New Criterion

A magazine that publishes articles, notes and comment on cultural life in America. Publishes contributions from poets, authors, public policy scholars, humanities lecturers, and critics. Includes poetry, arts criticism, and commentary. Departments in thea

Articles from Vol. 24, No. 9, May

David Smith: A Centennial Celebration
On March 9 of this year, David Smith would have turned one hundred, which explains this spring's cluster of Smith and Smith-related exhibitions held more or less simultaneously. Of these, "David Smith: A Centennial," the retrospective at the Guggenheim...
D. H. Lawrence in Decline
In the introduction to her 1958 selection of D. H. Lawrence's letters, Diana Trilling complained that "so much a poet, he yet insists that we read him as a preacher." This undeniable fact made a full appreciation of Lawrence's imaginative writing rather...
Fifty Years of "Quadrant"
In Sydney in 1956, in the depths of the Cold War, the publisher Richard Krygier, a Polish-Jewish refugee and one-time representative of the Polish Socialist Party in exile in Australia, and the editor James McAuley, a poet, brought out the first edition...
Judas Makes a Comeback
Last month, a man once so hated, especially in the historically Christian countries of Europe and the Americas, that he was widely regarded as the most evil man ever to have lived experienced something of a rehabilitation in the popular media, who...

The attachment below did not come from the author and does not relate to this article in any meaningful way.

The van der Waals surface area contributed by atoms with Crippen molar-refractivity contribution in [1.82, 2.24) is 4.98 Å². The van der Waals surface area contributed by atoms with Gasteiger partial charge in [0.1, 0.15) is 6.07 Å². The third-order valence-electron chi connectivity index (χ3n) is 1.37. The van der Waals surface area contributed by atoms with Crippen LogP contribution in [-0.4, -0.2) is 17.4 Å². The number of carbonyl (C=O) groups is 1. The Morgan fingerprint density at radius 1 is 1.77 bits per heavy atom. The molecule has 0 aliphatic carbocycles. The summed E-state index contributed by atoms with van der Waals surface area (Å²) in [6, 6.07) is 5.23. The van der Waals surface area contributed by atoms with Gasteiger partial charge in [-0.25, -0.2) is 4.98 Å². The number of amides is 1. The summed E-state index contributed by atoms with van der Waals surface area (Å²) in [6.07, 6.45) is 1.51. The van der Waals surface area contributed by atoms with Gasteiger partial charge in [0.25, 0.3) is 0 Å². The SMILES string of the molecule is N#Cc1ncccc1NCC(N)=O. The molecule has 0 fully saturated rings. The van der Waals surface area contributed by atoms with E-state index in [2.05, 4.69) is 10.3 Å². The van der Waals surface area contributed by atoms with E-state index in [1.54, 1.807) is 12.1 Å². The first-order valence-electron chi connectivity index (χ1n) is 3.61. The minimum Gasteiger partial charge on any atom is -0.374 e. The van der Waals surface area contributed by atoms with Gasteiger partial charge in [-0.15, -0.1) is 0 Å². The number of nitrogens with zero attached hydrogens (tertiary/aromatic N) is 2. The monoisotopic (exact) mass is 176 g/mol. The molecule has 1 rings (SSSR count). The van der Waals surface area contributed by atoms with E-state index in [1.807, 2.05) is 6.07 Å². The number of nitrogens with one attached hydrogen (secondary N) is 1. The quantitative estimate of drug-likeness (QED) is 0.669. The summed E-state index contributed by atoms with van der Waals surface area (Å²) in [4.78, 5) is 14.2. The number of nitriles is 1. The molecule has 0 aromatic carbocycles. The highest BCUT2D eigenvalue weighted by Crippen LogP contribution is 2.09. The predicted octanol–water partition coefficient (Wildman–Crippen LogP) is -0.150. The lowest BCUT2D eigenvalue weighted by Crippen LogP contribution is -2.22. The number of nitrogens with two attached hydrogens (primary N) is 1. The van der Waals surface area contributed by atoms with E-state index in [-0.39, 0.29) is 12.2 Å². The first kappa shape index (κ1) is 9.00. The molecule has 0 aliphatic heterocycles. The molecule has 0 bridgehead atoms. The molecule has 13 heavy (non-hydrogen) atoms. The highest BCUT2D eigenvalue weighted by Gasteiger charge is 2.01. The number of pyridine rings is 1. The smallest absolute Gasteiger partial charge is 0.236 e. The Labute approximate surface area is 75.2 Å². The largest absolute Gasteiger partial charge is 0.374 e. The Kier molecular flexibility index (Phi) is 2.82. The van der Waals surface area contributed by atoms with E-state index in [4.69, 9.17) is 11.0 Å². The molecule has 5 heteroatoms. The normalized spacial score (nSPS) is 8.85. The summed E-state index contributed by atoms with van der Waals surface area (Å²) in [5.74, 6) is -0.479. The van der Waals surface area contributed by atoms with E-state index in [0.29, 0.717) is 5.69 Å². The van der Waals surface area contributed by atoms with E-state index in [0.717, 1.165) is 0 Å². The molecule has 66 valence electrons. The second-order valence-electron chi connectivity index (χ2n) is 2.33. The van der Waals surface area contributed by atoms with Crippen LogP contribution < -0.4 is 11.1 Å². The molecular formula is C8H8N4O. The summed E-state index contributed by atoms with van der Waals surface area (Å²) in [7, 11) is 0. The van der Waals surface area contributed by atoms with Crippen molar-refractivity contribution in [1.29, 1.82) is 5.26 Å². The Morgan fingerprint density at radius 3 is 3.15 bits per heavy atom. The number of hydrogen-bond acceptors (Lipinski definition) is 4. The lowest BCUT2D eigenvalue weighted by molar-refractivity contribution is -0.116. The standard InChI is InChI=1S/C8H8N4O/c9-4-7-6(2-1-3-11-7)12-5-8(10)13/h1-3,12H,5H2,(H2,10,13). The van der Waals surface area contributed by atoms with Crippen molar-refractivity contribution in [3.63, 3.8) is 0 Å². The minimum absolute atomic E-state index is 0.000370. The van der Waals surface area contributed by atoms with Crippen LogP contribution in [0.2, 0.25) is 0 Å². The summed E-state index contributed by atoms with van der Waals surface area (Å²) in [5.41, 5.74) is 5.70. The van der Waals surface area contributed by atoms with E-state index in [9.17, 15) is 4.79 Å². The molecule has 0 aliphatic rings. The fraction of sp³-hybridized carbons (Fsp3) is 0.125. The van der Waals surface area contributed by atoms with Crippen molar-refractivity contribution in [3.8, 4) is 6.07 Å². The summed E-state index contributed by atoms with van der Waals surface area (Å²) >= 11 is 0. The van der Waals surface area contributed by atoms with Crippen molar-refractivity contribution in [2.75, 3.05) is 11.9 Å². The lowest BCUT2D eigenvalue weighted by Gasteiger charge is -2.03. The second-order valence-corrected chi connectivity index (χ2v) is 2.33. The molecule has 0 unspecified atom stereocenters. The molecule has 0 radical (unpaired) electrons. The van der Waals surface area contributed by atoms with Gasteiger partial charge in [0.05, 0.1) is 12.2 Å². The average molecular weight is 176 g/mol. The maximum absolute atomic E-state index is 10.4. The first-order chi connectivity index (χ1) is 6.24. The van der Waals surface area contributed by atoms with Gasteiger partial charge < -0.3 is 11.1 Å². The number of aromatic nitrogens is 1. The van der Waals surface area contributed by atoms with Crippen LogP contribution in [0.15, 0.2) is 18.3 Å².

Mark Van Doren & American Classicism
Above the columns of Butler Library at Columbia, inscribed in the stone frieze, you read permanent testimony that some writers are especially important: Homer, Virgil, Shakespeare, Plato, Aristotle, Milton, Dante, Cervantes, Goethe, Spinoza. The names...
Muriel Spark, RIP
It was on Easter Saturday that we heard the sad news that the Scottish poet and novelist Muriel Spark had died, age 88, in Florence (her adopted home many years). We thought, "How suitable that it should have been on Good Friday." As a Catholic convert,...
Shade's Shadow
Samuel Johnson and Vladimir Nabokov seem diametrically opposed. The quintessential Englishman, the epitome of the eighteenth-century "Age of Johnson," favored lofty, abstractions, moralistic content and elaborate Latinate style. Modern readers often...
The Enigmatic R.S. Thomas
For reasons both complex and uninteresting, I found myself living for a time in North Wales: near Bangor, to be precise. Bangor is a university town, situated on the Menai Straits, the narrow stretch of water that separates the mainland from Anglesey...
The Ever-Present Human Hint of Yellow
Glancing over the metaphorical shelves, one is forced to admit a certain trade deficit. Most interesting novels today seem to have been for sale in the U.K. first. Of course, generalizations are dangerous--generalizations based on national stereotypes...
The New York Fairs
Remember Doctor T. J. Eckleburg? Think back to high-school English. Eckleburg is the defunct optometrist who stares down from his billboard on the protagonists of The Great Gatsby. "Standing behind him Michaelis saw with shock that he was looking at...
William Sloane Coffin, RIP
Only a few days before Muriel Spark died, we read that the Rev. William Sloane Coffin, too, had gone to his reward. What a character in a novel by Muriel Spark that icon of Left-liberal sentimentality might have been! Coffin's heyday was in the 1970s,...